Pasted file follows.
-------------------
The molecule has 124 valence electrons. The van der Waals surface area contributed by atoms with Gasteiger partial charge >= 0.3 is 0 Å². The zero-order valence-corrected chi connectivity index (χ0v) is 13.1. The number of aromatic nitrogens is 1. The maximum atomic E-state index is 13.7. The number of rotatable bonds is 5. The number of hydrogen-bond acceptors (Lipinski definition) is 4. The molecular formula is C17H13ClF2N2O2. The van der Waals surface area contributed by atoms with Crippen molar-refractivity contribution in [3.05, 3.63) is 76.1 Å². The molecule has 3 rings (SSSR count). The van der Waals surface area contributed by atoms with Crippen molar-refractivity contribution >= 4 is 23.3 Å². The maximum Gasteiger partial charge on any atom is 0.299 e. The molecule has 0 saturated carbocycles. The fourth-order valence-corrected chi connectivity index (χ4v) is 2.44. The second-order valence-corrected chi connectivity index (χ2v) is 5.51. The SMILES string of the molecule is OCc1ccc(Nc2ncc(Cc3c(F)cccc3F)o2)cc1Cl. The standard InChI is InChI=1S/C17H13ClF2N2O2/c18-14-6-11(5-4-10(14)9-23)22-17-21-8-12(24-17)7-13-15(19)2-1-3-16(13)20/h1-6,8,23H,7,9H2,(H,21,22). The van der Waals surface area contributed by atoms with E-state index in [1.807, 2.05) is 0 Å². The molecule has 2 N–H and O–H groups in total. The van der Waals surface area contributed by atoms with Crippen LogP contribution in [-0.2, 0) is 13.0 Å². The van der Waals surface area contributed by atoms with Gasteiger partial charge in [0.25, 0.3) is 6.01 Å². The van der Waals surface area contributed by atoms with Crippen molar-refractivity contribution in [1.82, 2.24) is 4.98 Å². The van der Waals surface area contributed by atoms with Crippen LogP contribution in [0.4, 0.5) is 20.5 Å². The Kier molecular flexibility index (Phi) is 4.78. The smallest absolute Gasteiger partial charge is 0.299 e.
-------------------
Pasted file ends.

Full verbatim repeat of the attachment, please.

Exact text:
The molecule has 124 valence electrons. The van der Waals surface area contributed by atoms with Gasteiger partial charge >= 0.3 is 0 Å². The zero-order valence-corrected chi connectivity index (χ0v) is 13.1. The number of aromatic nitrogens is 1. The maximum atomic E-state index is 13.7. The number of rotatable bonds is 5. The number of hydrogen-bond acceptors (Lipinski definition) is 4. The molecular formula is C17H13ClF2N2O2. The van der Waals surface area contributed by atoms with Crippen molar-refractivity contribution in [3.05, 3.63) is 76.1 Å². The molecule has 3 rings (SSSR count). The van der Waals surface area contributed by atoms with Crippen molar-refractivity contribution >= 4 is 23.3 Å². The maximum Gasteiger partial charge on any atom is 0.299 e. The molecule has 0 saturated carbocycles. The fourth-order valence-corrected chi connectivity index (χ4v) is 2.44. The second-order valence-corrected chi connectivity index (χ2v) is 5.51. The SMILES string of the molecule is OCc1ccc(Nc2ncc(Cc3c(F)cccc3F)o2)cc1Cl. The standard InChI is InChI=1S/C17H13ClF2N2O2/c18-14-6-11(5-4-10(14)9-23)22-17-21-8-12(24-17)7-13-15(19)2-1-3-16(13)20/h1-6,8,23H,7,9H2,(H,21,22). The van der Waals surface area contributed by atoms with E-state index in [1.807, 2.05) is 0 Å². The molecule has 2 N–H and O–H groups in total. The van der Waals surface area contributed by atoms with Crippen LogP contribution in [-0.2, 0) is 13.0 Å². The van der Waals surface area contributed by atoms with Gasteiger partial charge in [0.25, 0.3) is 6.01 Å². The van der Waals surface area contributed by atoms with Crippen molar-refractivity contribution in [1.82, 2.24) is 4.98 Å². The van der Waals surface area contributed by atoms with Crippen LogP contribution in [0.4, 0.5) is 20.5 Å². The Kier molecular flexibility index (Phi) is 4.78. The smallest absolute Gasteiger partial charge is 0.299 e.